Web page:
Mr. BEAUCHAMP: So we've got this biological, built-in, push-pull system, liking for sweet and perhaps salt and disliking for bitter. And the food industry is responding to, at least in part, how we're built. Many foods are very sweet, many foods are salty and very few foods are bitter. That's what you see in the grocery carts.

Unidentified Woman #3: Today's menu is blueberry muffins and chilled pineapple for breakfast. For lunch, we're having cheese pizza with carrot and celery sticks.

NEIGHMOND: There may be another biological pull, variety, a need for foods that taste different; a bit of sweet, a bit of salt, some sour, some savory, tastes that tell our body it's getting the range of nutrients it needs.

Unidentified Woman #4: OK. Here we go. Here's your lunch.

(Soundbite of tray being placed down)

NEIGHMOND: This dietitian at Pennsylvania State University's food lab hands a tray of food to a research volunteer.

Unidentified Woman #4: All right. Just like yesterday, the first thing you're going to do is you're going to rate your appearance of the entrees.

NEIGHMOND: For the next two weeks, all of the food eaten by volunteers will be prepared here. Nutritionist Barbara Rolls runs this Laboratory for the Study of Human Ingestive Behavior.

Dr. BARBARA ROLLS (Laboratory for the Study of Human Ingestive Behavior): In our abundant society, where we have a huge variety of very calorie-dense foods that tastes really good, we can keep eating way beyond when we should stop.

NEIGHMOND: Rolls wants to figure out the environmental triggers for appetite. How strong is our need for variety and, for this volunteer in the food lab, how much food is too much?

"BLUE": What I'm looking at is three slices of cheese pizza, which looks really good. I'm supposed to take a bite of it.

NEIGHMOND: This anonymous subject is code-named Blue. Blue sits in a small cubicle shielded by curtains. She doesn't know it, but each portion of her meal has been meticulously measured down to the gram. And before each meal, she fills out a questionnaire.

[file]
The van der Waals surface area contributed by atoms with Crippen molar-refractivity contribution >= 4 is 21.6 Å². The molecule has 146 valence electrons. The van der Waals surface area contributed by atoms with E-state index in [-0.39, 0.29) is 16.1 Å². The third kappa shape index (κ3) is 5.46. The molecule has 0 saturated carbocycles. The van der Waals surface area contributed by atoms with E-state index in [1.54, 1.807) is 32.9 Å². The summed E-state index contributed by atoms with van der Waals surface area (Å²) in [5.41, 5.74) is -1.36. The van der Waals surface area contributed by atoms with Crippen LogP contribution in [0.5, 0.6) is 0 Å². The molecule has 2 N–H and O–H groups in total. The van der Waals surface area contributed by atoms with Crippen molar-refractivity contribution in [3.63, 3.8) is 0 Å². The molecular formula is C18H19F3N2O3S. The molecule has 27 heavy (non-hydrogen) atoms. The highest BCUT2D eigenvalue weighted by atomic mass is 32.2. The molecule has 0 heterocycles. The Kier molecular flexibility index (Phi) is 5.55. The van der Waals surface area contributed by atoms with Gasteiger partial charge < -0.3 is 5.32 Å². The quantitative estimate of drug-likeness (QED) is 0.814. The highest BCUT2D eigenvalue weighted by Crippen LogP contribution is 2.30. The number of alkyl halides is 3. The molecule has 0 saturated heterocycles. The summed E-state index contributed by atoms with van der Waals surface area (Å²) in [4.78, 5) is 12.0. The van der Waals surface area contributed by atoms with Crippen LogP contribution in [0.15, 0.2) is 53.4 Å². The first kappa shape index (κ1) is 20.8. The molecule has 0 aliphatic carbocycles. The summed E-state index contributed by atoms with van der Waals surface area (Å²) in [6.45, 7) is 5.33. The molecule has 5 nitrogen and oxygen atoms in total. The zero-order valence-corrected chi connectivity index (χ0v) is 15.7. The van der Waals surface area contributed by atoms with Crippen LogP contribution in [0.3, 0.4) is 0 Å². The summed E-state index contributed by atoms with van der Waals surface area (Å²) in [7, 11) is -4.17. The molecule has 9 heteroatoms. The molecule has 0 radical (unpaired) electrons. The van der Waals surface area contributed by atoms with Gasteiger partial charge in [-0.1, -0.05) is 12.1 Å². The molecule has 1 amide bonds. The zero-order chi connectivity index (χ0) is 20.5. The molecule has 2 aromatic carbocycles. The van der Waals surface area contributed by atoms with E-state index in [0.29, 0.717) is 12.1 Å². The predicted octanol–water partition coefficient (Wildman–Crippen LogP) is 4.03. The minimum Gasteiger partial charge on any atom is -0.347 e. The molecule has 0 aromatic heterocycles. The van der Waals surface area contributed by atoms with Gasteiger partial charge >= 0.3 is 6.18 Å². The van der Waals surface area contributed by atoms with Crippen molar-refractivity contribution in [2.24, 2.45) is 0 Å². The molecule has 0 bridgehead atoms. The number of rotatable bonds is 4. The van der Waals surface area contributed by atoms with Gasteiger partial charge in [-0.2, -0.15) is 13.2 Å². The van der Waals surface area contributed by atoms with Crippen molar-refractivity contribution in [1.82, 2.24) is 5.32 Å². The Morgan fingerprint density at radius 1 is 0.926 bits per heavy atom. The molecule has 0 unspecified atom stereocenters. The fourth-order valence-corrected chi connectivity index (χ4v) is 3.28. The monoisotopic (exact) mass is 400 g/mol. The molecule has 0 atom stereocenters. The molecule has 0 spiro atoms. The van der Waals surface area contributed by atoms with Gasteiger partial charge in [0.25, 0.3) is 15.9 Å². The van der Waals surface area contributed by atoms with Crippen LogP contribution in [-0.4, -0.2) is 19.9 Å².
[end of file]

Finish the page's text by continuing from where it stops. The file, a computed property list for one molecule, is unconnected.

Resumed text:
"BLUE": Finally the last question is: `How does this size or this serving of food compare to the usual portion?' It's a lot larger than what I would normally eat at lunch.

NEIGHMOND: Today's lunch is pizza, carrots, celery sticks and ranch dressing. For dessert, two chocolate chip cookies.

"BLUE": These have a lot of chocolate in it. This is very good.

NEIGHMOND: Blue can eat as much or as little as she wants. In all, 30 men and women will take part in this study. They eat alone, isolated from other influences like friends, family, ambience. Blue's portions will eventually be increased, and Barbara Rolls wants to know if Blue will eat more as a result. Rolls says previous research showed many people didn't notice when portions were increased and they ate more.

Dr. ROLLS: Even when we're doubling portions, often people are very unaware. And that's really surprising because we need to be aware. When we're eating out, we need to be aware of it and we need to take action if it's too much.

NEIGHMOND: So is there hope for success when humans have basic biological drives for certain flavors? Barbara Rolls says yes, it can be done, starting in your own kitchen. Rolls has written a book with recipes that offer ample servings of a variety of foods. Take a casserole, for example. Rolls says you can lower the caloric content not only by using less cheese and reduced-fat milk but by bulking the casserole up with other foods.

Dr. ROLLS: If you add vegetables to a casserole, you lower the calorie density because the vegetables are adding water, which has volume but no calories. When you do that and let people serve themselves from family style dishes, they end up serving themselves the same amount of food regardless of the calorie density, and they don't feel any hungrier.

NEIGHMOND: Up until about age five, we have a built-in ability to regulate appetite and stop eating when we're full. After that, other influences kick in: pushy parents, big portions, peer pressure and food advertising. As adults, of course, we can learn to redesign our diets, but it does seem to boil down to discipline. After all, if we were really responding to our biological prompts, we'd probably just have to reach for that extra potato chip. Patricia Neighmond, NPR News.

INSKEEP: One other note this morning. Dr. Barbara Rolls has recipes designed to help you lose weight by eating more. You can find them at our Web site, npr.org.

(Soundbite of music)

INSKEEP: You're listening to MORNING EDITION from NPR News.